April 9, 2010— -- "Good Morning America" anchor George Stephanopoulos interviewed President Barack Obama in Prague, Czech Republic, just after Obama and Russian President Dmitry Medvedev signed the new START treaty.
The following is a transcript of the exclusive interview, which took place on Thursday, April 8, 2010.
GEORGE STEPHANOPOULOS:Mr. President, thanks very much for doing this.
STEPHANOPOULOS:So, some tough but successful negotiations with the Russians, now comes the Senate. You sounded pretty confident about ratification, but you know there is this concern about missile defense, and a lot of Republicans believe that even these unilateral Russian statements linking missile defense in the treaty could imperil it.
OBAMA:Well, first thing I think it's important to remember is that this is a process that wasn't just run out of the White House. The Pentagon and the Joint Chiefs looked at this every step of the way, our secretary of defense looked at this every step of the way, and the intelligence community looked at it every step of the way. And we were firm, and are now absolutely confident that this in no way impedes our ability to move forward on the missile defense program that's designed not to target Russia, but in fact, is designed to deal with --
STEPHANOPOULOS:The Russians are saying they're going to pull out if you proceed.
OBAMA:Well, no, that's not what they've said. What -- what they've said is that -- as we've adapted in Europe a phased approach to missile defense, hopefully, we're going to be able to create a situation where we cooperate with them. But it is going to be contingent and developing, based on our threat assessments. If for example, we are able to create a situation where Iran is no longer posing us a threat in terms of intercontinental ballistic missiles, then it may be that our missile defense configuration is able to be scaled back in a way that doesn't threaten Russia.
So, all these pieces fit together. We're looking at a timetable over a five, 10, 15, 20 year time horizon. This treaty itself absolutely accomplishes our initial goal, which was to replace the previous START treaty. To reduce the number of deployed warheads, the number of vehicles, launchers, that are used. But it's only a start. And we're going to have to continually build and evolve a whole approach that is designed for the 21st century as opposed to the 20th century.
STEPHANOPOULOS:So, you have no doubt you're going to get the eight Republicans you need to ratify this treaty?
OBAMA:Well, you know, the -- listen, I've now been in Washington for long enough that, for me to say I have no doubt (LAUGHS) about how the Senate operates would be foolish. I feel confident that leaders like Dick Lugar -- who actually was somebody I worked very closely with when I was in the Senate on issues of bomb control -- when they have had the opportunity to fully evaluate this treaty, [they] will come to the conclusion that this is in the best interest of the United States. But I will also say to those in the Senate who have questions, is that this is absolutely vital for us to deal with the broader issues of nuclear proliferation, that are probably the number one threat that we face in the future.
STEPHANOPOULOS:I want to get to some of those broader issues. Because you're also facing criticism on that. Sarah Palin, taking aim at your decision to restrict the use of nuclear weapons. Your pledge not to strike nations, non-nuclear nations, who abide by the nonproliferation treaty. Here's what she said. She said, "It's unbelievable, no other administration would do it." And then she likened it to kids on the playground. She said you're like a kid who says, "Punch me in the face, and I'm not going to retaliate." Your response?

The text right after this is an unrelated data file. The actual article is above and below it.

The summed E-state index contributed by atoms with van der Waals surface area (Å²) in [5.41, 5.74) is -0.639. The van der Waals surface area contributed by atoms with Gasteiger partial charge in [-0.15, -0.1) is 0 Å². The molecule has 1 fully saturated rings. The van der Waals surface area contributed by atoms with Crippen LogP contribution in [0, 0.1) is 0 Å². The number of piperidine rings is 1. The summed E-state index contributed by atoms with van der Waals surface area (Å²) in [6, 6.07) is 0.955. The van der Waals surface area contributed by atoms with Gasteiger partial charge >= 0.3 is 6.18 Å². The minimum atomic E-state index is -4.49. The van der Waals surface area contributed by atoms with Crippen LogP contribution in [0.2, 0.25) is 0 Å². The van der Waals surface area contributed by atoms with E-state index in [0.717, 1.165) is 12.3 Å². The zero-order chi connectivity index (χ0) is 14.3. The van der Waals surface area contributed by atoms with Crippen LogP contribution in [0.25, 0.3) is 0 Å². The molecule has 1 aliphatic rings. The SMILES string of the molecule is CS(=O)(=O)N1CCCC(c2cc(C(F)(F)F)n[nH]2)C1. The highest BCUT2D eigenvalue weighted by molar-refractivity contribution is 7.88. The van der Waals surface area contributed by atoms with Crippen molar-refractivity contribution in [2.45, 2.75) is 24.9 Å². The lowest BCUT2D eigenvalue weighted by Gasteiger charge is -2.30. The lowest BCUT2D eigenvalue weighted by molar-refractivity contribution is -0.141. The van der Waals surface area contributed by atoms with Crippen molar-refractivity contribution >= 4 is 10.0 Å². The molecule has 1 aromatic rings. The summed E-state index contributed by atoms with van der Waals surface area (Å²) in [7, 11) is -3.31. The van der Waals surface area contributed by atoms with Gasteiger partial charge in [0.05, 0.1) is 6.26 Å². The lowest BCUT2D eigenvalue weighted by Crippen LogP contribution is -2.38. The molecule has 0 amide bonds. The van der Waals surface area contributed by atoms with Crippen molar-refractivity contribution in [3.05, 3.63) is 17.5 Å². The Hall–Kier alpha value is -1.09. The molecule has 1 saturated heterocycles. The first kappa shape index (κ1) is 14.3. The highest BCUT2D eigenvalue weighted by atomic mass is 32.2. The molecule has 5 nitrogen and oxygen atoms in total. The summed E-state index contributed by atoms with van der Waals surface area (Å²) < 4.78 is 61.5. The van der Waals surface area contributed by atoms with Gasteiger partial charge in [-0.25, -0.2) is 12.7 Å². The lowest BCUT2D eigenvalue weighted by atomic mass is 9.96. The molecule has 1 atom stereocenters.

OBAMA:I really have no response. Because last I checked, Sarah Palin's not much of an expert on nuclear issues.
STEPHANOPOULOS:But the string of criticism has been out there among other Republicans as well. They think you're restricting use of nuclear weapons too much.
OBAMA:And what I would say to them is that if the secretary of defense and the chairman of the Joints Chiefs of Staff are comfortable with it, I'm probably going to take my advice from them and not from Sarah Palin.
STEPHANOPOULOS:But not concerned about her criticisms?
STEPHANOPOULOS:Let's talk about President Medvedev. I'm going to see him tomorrow. You've spoken with him about 14 times negotiating this treaty. And it's been a struggle. If this was just two lawyers hammering out the details, what did you learn about him?
OBAMA:Well, he -- he is a -- he's a very deliberate, very methodical, very honest partner in negotiations, which I find very useful. He's somebody who says, "Here's what I can do, here's what I can't do." He, he showed flexibility in negotiations, that, you know, haven't always been the case in negotiations between the United States and Russia, where essentially you can just trade the talking points and not --
STEPHANOPOULOS:He -- really talked?
OBAMA:He actually talked, he actually listened. I think we've developed a good working relationship. And I, what he recognizes -- and is, I think, one of the central concerns of our whole approach -- is that, you know, although the United States and Russia remain by far the largest nuclear superpowers, that the issues of proliferation, the challenges of nuclear terrorism and asymmetric threats, loose nuclear materials, that these are all things that in this environment, probably pose a much greater danger to the safety and security of the American people, or for that matter, the Russian people, than, you know, particular payloads coming from historic adversaries like the United States and the former Soviet Union.